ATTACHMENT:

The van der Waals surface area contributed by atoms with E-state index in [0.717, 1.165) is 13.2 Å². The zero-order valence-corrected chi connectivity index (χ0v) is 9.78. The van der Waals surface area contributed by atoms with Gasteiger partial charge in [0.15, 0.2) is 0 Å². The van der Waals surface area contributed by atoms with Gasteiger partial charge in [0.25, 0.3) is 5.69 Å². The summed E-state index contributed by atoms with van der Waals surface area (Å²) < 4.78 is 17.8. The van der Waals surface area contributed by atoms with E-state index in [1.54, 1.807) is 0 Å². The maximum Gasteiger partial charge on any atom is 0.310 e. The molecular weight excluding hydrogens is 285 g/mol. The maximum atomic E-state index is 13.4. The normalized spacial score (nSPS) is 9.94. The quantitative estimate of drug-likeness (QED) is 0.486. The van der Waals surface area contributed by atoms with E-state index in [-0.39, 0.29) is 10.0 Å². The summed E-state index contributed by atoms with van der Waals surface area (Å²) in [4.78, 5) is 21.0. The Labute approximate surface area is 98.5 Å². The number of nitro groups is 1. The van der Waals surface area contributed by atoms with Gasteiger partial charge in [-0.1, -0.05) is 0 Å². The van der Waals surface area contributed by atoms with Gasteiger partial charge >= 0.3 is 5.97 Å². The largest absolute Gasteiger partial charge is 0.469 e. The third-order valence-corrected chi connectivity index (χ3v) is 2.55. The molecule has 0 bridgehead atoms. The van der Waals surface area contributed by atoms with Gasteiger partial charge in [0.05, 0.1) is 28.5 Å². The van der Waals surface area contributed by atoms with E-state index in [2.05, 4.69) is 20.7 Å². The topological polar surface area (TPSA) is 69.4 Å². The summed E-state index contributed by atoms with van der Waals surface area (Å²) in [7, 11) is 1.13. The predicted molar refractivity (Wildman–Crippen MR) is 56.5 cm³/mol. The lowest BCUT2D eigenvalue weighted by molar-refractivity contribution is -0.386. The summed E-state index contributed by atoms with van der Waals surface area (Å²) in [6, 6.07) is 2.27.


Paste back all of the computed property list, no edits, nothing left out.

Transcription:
The van der Waals surface area contributed by atoms with E-state index in [0.717, 1.165) is 13.2 Å². The zero-order valence-corrected chi connectivity index (χ0v) is 9.78. The van der Waals surface area contributed by atoms with Gasteiger partial charge in [0.15, 0.2) is 0 Å². The van der Waals surface area contributed by atoms with Gasteiger partial charge in [0.25, 0.3) is 5.69 Å². The summed E-state index contributed by atoms with van der Waals surface area (Å²) < 4.78 is 17.8. The van der Waals surface area contributed by atoms with E-state index in [1.54, 1.807) is 0 Å². The maximum Gasteiger partial charge on any atom is 0.310 e. The molecular weight excluding hydrogens is 285 g/mol. The maximum atomic E-state index is 13.4. The normalized spacial score (nSPS) is 9.94. The quantitative estimate of drug-likeness (QED) is 0.486. The van der Waals surface area contributed by atoms with E-state index in [-0.39, 0.29) is 10.0 Å². The summed E-state index contributed by atoms with van der Waals surface area (Å²) in [4.78, 5) is 21.0. The Labute approximate surface area is 98.5 Å². The number of nitro groups is 1. The van der Waals surface area contributed by atoms with Gasteiger partial charge in [-0.1, -0.05) is 0 Å². The van der Waals surface area contributed by atoms with Gasteiger partial charge >= 0.3 is 5.97 Å². The largest absolute Gasteiger partial charge is 0.469 e. The third-order valence-corrected chi connectivity index (χ3v) is 2.55. The molecule has 0 bridgehead atoms. The van der Waals surface area contributed by atoms with Gasteiger partial charge in [0.05, 0.1) is 28.5 Å². The van der Waals surface area contributed by atoms with E-state index in [2.05, 4.69) is 20.7 Å². The topological polar surface area (TPSA) is 69.4 Å². The summed E-state index contributed by atoms with van der Waals surface area (Å²) in [7, 11) is 1.13. The predicted molar refractivity (Wildman–Crippen MR) is 56.5 cm³/mol. The lowest BCUT2D eigenvalue weighted by molar-refractivity contribution is -0.386. The summed E-state index contributed by atoms with van der Waals surface area (Å²) in [6, 6.07) is 2.27.